The mobilization of Covid-related protest

Our second set of results shows that protest was refocused on Covid-19-related issues, and, in particular, on protest against the restrictions imposed by the government lockdowns. Figure 2 shows that anti-restriction protest surpassed levels of pro-restriction protest across almost all countries and intensified as the pandemic dragged on, as the opponents of restrictions had greater incentives to protest than supporters of restrictions, and were more ready to trespass rules.

Figure 2: Covid-related issues by wave and country: types of issues

The mobilization of other, non-Covid-related protest

Finally, our study shows that non-Covid-19 issues, in particular economic issues and (especially in the UK) issues related to the EU, were crowded out, but at differential levels in the three regions of Europe. Specifically, protest targeting non-Covid-19-related issues were reduced to a greater extent in southern Europe than in the other two regions. However, non-Covid-19 protest also responded to highly contingent national context conditions. As Figure 3 shows, in north-western Europe, issues related to cultural liberalism have come to dominate protest in the first wave as a consequence of the spillover of the Black-Lives-Matter movement to Europe, and environmental issues have become somewhat more important during the second wave in reaction to the renewed mobilization by Fridays for Future. In eastern Europe, non-Covid related protest was mostly focused on domestic political issues, particularly on corruption, but also on the very restrictive abortion law in Poland. By contrast, southern Europe, as the hardest hit region in the period under study, experienced the demobilization of all other types of protest except for Covid-related ones.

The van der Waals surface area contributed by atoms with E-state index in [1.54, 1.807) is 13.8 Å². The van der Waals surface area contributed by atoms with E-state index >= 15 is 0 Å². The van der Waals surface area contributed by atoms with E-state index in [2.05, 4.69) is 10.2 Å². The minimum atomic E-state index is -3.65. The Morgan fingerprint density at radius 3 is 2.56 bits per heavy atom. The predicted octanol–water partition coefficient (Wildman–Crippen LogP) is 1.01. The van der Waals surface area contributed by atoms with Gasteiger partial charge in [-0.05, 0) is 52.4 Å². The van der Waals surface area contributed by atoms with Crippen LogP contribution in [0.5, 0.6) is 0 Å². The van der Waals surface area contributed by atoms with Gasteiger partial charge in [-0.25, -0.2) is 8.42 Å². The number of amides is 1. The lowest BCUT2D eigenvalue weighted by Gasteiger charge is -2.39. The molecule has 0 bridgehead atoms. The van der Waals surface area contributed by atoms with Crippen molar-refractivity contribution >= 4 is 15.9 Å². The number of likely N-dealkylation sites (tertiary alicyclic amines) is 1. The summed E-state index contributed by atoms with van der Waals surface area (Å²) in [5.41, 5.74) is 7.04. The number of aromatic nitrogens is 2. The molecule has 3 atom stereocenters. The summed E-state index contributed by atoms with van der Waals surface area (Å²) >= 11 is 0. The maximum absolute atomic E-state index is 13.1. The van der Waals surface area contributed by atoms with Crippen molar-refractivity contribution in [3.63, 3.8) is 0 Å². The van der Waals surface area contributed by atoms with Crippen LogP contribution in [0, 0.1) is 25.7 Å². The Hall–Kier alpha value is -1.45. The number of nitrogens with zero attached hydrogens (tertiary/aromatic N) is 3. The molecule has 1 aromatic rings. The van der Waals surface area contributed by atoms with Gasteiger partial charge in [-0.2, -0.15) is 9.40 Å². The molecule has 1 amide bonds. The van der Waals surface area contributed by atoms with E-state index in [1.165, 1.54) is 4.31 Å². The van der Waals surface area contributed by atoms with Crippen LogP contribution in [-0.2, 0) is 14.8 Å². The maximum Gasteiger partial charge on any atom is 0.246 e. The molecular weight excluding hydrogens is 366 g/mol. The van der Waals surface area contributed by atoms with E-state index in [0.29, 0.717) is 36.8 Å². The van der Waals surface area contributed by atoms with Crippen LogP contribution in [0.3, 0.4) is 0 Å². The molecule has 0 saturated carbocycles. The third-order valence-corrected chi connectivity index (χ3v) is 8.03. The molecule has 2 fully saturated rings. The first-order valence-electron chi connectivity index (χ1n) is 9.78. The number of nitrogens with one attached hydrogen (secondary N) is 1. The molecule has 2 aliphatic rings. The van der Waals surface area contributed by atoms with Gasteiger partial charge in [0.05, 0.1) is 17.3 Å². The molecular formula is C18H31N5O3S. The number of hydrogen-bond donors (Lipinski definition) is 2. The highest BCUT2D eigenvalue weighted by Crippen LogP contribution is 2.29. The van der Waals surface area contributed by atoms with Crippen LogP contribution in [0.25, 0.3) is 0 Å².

Figure 3: Number of monthly protest events by issue category in six countries, smoothed three-monthly figures and monthly figures (Covid protest in Germany, Italy, and Spain)

All in all, our study shows that, despite its unlikeliness due to lockdowns and social distancing measures, protest during Covid-19 has hardly been put to a halt. On the one hand, goals of protest observed in pre-pandemic times have continued to be the focus of mobilization to varying extents across Europe, depending on the stringency of lockdowns, the pandemic pressure, and other country-specific factors. On the other hand, the Covid-19 crisis had its own mobilization potential bringing about a new set of issues to the fore. In this respect, our results show that anti-restrictions actions came to dominate much of the protest in the streets in 2020.

This project is funded with a Synergy Grant by the European Research Council under Grant Agreement n. 810356. Views and opinions expressed are however those of the author(s) only and do not necessarily reflect those of the European Union or the European Research Council. Neither the European Union nor the granting authority can be held responsible for them.